Cameron County beaches are some of the least polluted in Texas, according to a new report released by the Environment Texas Research and Policy Center.
Researchers who worked on the study’s 2020 edition analyzed fecal indicator bacteria, sampling data from beaches in 29 coastal and Great Lakes states and Puerto Rico. They found that 386 beaches — nearly one out of every eight surveyed — were potentially unsafe on at least 25 percent of the days that sampling took place last year.
Across the Gulf Coast, 84 percent, or 223 of the 266 sites surveyed, were unsafe for swimming and fishing at least one day in 2019.
In Texas, pollution data collected from coastal waters in large urban areas was staggering.
During a Zoom presentation on Thursday, Anna Farrell-Sherman, clean water associate with the Environment Texas Research and Policy Center, cited enough pollution documented at Sylvan Beach Park in Harris County to put swimmers at risk of getting sick on 99 percent of the days tested in 2019.
“This test is a national standard to see how much fecal matter — how much poop — is in the water at our beaches,” she said. “It isn’t just gross. This type of pollution can actually make us sick. It causes gastrointestinal illness, skin rashes, ear and eye infections, and even respiratory disease — which we’re aware right now is an even bigger risk than usual.”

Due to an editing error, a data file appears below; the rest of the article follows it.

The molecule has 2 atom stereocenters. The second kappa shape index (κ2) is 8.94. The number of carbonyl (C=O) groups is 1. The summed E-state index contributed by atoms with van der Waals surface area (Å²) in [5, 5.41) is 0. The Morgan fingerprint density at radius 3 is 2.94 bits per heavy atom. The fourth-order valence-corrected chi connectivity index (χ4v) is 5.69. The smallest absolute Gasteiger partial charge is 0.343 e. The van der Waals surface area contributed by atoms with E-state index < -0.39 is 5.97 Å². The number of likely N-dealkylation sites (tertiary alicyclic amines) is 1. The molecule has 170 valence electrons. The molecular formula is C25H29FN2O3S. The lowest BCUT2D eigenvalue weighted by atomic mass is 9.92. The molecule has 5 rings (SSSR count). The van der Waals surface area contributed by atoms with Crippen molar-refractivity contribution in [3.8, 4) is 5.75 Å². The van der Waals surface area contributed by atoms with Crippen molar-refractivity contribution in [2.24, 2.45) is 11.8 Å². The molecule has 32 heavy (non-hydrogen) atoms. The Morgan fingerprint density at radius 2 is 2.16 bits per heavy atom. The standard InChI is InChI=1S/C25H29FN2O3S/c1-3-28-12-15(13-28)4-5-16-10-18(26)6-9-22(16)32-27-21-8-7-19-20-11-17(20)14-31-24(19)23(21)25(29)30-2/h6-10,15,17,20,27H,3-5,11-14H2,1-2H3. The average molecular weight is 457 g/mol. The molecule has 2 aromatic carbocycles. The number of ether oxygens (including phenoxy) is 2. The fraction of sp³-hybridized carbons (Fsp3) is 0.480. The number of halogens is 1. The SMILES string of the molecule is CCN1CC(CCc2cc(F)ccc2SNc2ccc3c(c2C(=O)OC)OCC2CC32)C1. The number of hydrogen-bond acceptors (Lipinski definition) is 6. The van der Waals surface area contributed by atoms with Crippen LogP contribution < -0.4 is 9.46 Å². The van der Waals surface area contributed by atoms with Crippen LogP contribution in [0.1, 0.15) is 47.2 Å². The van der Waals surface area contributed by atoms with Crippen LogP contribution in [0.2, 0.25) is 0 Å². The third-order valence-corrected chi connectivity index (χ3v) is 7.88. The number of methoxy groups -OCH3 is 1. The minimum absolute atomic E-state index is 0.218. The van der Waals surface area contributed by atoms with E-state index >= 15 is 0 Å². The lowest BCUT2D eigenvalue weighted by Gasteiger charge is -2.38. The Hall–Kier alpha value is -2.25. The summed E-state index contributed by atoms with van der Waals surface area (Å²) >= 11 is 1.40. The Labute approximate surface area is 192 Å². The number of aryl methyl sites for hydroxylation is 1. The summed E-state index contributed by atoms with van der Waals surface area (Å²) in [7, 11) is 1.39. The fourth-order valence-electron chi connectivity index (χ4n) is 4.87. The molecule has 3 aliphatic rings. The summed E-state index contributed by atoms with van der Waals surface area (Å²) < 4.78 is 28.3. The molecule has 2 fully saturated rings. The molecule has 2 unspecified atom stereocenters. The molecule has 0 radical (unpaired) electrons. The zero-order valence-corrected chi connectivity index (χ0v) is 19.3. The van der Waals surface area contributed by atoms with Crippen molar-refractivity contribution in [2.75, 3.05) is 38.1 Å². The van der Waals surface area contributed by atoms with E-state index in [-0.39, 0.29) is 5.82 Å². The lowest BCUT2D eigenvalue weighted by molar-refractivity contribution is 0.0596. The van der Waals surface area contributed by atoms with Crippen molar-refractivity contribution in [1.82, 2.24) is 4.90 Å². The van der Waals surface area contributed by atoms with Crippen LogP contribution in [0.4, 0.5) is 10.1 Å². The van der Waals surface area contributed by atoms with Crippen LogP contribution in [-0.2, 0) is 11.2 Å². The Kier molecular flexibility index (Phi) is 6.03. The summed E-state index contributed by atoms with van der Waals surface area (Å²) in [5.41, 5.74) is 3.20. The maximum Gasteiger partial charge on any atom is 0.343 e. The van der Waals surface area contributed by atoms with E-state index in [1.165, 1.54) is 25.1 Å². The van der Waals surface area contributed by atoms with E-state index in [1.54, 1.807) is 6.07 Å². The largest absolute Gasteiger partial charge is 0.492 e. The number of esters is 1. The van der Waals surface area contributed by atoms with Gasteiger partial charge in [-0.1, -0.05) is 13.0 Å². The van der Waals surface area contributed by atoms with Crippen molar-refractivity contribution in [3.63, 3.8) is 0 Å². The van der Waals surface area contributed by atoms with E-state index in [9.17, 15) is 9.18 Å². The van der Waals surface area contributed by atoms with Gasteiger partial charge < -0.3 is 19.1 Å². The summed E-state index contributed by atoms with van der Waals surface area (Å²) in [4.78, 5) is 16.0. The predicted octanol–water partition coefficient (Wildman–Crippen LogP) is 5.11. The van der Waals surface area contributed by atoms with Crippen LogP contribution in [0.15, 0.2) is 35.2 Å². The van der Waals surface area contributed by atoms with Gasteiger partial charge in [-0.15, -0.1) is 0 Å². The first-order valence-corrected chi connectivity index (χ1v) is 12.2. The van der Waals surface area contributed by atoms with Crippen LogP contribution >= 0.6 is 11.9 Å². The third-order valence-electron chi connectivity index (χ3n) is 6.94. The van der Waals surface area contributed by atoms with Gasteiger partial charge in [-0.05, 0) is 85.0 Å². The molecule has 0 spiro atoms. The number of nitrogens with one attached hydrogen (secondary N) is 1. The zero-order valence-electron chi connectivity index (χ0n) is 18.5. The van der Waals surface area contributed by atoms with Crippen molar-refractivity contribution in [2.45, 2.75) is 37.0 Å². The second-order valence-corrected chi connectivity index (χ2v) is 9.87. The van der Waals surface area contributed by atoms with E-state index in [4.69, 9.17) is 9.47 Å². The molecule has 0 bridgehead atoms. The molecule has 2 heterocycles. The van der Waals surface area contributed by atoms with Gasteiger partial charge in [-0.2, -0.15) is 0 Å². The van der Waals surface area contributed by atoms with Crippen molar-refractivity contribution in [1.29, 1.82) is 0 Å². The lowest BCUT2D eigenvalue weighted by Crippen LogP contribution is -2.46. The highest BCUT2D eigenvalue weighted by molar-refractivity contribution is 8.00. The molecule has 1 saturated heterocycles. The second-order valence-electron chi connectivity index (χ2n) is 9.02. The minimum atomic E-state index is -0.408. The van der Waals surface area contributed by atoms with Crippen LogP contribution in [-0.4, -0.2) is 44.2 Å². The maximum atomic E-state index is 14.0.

The fecal bacteria can come from gulls, pets, wild animals, and human beings. According to the study, the pollution is largely caused by sewage overflows, rainfall, and watershed runoff, exacerbated across urban centers where non-permeable materials like asphalt and standard concrete prevent the ground from absorbing rainfall.
“Outdated infrastructure in low-income and communities of color make it more likely that residents will experience the effects of these sewage overflows,” said Jordan Macha, executive director of Waterkeeper, based in the greater Houston area.
Cameron County beaches had some of the cleanest water documented in the study. According to the report, samples were collected at nine county beaches, showing an average percentage of days with potentially unsafe water conditions at just one percent.
By comparison, the 17 beaches in Nueces County showed a 27 percent average percentage of potentially unsafe days. San Patricio County, also in the Corpus Christi area, displayed a 30 percent average.
Brazoria County, towards Galveston, had a 76 percent average of unsafe days across only four beaches tested.
Beaches in the Houston area showed the highest pollution rates, with Harris County testing at a 99 percent average of unsafe days, and Matagorda County with an 87 percent average of unsafe water days.